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Inside Seaton Delaval Hall, whose previous owners packed the house with practical jokes

Eleanor Doughty
Inside the central block at Seaton Delaval Hall, Northumberland, which was gutted by fire in 1822 - National Trust Images

If you’re not careful, you could miss Seaton Delaval Hall – which seems impossible when you look at it. Sir John Vanbrugh’s architectural masterpiece sits on the side of The Avenue, 15 miles from the centre of Newcastle upon Tyne, imposing with its central hall and two wings. Yet plenty of ­people drive straight past it, surprised by its sudden appearance, says Emma Thomas, its general manager.

In 1718, Admiral George Delaval commissioned Vanbrugh, the architect of Castle Howard, to build him a mansion. The resulting “playhouse” has two reception rooms on the ground floor and bedrooms upstairs.

The mansion was built on a ­bastioned mount, which looks from a distance like cushioned rolls of stone resembling springs, as if the house is the top of a jack-in-the-box. This quirky style is fitting for a family that became known for a playful attitude to life.

After Admiral ­Delaval died in 1723, his nephew, Captain Francis Blake Delaval, took over, building an east and west wing; later, his son Sir Francis ­Delaval would go on to build a south wing, which historians believe might have, in time, been accompanied by a north wing.

Seaton Delaval Hall Credit: National Trust Images/John Hammond

Captain Francis and his wife Rhoda Apreece had 12 children, a gang of ­mischief-makers known as the Gay ­Delavals who constructed elaborate schemes to unnerve visitors. Guests would retire to their bedrooms to find that while they were undressing, ­mechanical hoists would raise the ­bedroom walls, exposing them to their hosts. In one room, a four-poster bed could be lowered into a tank of water, wound by a handle in the room next door. In another, guests would wake to find the room upside down, with chairs and tables stuck to the ceiling.

But the fun couldn’t last forever. When the captain’s son Edward Delaval died in 1814, the house passed to his nephew Sir Jacob Astley, a Norfolk landowner. In 1822, a fire broke out in the south wing, gutting Vanbrugh’s central block, as well as the south wing. Local people managed to save some furniture and the archives, along with the stables and kitchen wings, but the rest of the house was without a roof. The fire had burnt so hot that the windowpanes ran down the wall like water.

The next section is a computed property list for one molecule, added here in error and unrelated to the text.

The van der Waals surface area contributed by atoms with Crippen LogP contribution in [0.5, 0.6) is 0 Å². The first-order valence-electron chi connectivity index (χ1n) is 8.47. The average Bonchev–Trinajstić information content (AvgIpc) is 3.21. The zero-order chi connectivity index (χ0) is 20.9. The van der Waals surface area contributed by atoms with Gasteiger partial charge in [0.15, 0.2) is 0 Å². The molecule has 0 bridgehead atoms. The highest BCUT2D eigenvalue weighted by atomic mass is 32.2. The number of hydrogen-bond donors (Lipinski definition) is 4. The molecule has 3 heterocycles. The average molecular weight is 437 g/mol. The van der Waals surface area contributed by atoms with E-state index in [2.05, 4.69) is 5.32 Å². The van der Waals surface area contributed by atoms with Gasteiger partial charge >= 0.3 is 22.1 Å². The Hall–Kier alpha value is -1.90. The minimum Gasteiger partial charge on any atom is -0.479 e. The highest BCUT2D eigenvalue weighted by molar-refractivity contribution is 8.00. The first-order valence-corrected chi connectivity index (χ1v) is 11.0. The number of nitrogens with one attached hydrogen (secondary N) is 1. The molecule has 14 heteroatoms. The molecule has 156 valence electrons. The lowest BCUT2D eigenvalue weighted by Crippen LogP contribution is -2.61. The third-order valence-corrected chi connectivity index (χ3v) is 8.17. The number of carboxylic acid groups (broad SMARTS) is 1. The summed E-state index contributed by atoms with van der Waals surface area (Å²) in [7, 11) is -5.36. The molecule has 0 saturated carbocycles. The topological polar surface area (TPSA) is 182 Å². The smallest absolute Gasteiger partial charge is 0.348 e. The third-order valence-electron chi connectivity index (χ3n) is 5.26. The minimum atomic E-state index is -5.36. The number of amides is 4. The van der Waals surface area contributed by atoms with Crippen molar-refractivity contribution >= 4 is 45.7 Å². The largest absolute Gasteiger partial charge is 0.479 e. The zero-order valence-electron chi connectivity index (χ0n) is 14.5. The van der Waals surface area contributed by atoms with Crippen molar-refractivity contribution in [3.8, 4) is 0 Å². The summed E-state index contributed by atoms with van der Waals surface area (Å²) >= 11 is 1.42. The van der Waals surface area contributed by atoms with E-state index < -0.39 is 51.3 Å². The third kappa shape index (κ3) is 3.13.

In one room, a four-poster bed could be lowered into a tank of water, wound by a handle in the room next door

Now owned by the National Trust, the house is set to undergo a huge ­restoration. But this not be an ­ordinary country house rescue, as the fire left the majority of the property a conserved shell.

The trust has to overhaul whole parts of the house, rather than simply sprucing up curtains, or gluing down wallpaper. It will restore the flagstone floors in the basement, secure the ­spiral staircase, conserve parts of the roof, and provide new visitor facilities, including a pathway system inspired by a 1781 estate plan. A former barn-cum-brewhouse will also be converted into a new café. In April, the house was awarded a £3.7 million grant from the Heritage Lottery Fund to help conserve parts of the house and landscape; the total cost of the project will be £7.8 million, with the remainder of the money coming from the trust and public donations.

While the damage caused by the blaze is plain, Jo Moody, the National Trust curator, finds the silver lining. “It means we’ve got a work by Vanbrugh which hasn’t been rejigged by 250 years of intensive living in it, apart from the lost interiors, of course.” The house remained a roofless ruin until 1859, when Sir Jacob’s son, also called Jacob, installed cast-iron columns to support the internal structure.

The Seven Eldest Children of Captain Francis Delaval and Rhoda Apreece Credit: National Trust Images/John Hammond

A century later, following Seaton ­Delaval’s stint as a prisoner-of-war camp in the Second World War, ­Edward Astley, the 22nd Baron Hastings, opened the house to the public. “I had three objectives in mind: the maintenance and improvement of the fabric, not only for the present day but for the future; the preservation of a monument, architecturally and ­historically priceless; the pleasure I hoped it would afford many thousands of holiday-makers,” he wrote in 1966.

Delaval Astley, the 23rd Baron, faced with an inheritance tax bill after his father’s death in 2007, gave Seaton Delaval to the National Trust ­after a public appeal for funds. It ­reopened in 2010. His late father’s idea, that the house would be a great draw for holidaymakers, has come to fruition: last year, the house welcomed 78,000 visitors, which Thomas hopes will ­increase to 104,000 when the first phase of restoration is complete.

View along the arcade of one of the wings at Seaton Delaval Hall, Northumberland Credit: National Trust Images/Dennis Gilbert

Standing in the basement, where new flagstone floors are to go down, she explains that the restored Seaton ­Delaval won’t be over-interpreted, a criticism that has been levelled at other trust properties in recent years. “These rooms say so much as they are. We’re going to do just a couple of ­installations here, rather than over-­explaining them.”

Telling the story of the servants is a priority, adds Moody. “We’re keen to pick out what the staff were up to in supporting the pranks and jokes that went on here – in order to make Seaton Delaval tick.”